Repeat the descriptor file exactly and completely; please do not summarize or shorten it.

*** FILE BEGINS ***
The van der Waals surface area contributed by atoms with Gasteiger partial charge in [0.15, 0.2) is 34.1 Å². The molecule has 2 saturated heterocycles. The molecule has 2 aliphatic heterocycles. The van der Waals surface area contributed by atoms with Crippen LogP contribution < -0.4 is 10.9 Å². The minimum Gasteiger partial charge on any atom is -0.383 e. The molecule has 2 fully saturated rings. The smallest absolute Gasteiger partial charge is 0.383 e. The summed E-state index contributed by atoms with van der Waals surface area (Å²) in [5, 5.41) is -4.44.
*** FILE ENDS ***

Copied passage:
The van der Waals surface area contributed by atoms with Gasteiger partial charge in [0.15, 0.2) is 34.1 Å². The molecule has 2 saturated heterocycles. The molecule has 2 aliphatic heterocycles. The van der Waals surface area contributed by atoms with Crippen LogP contribution < -0.4 is 10.9 Å². The minimum Gasteiger partial charge on any atom is -0.383 e. The molecule has 2 fully saturated rings. The smallest absolute Gasteiger partial charge is 0.383 e. The summed E-state index contributed by atoms with van der Waals surface area (Å²) in [5, 5.41) is -4.44.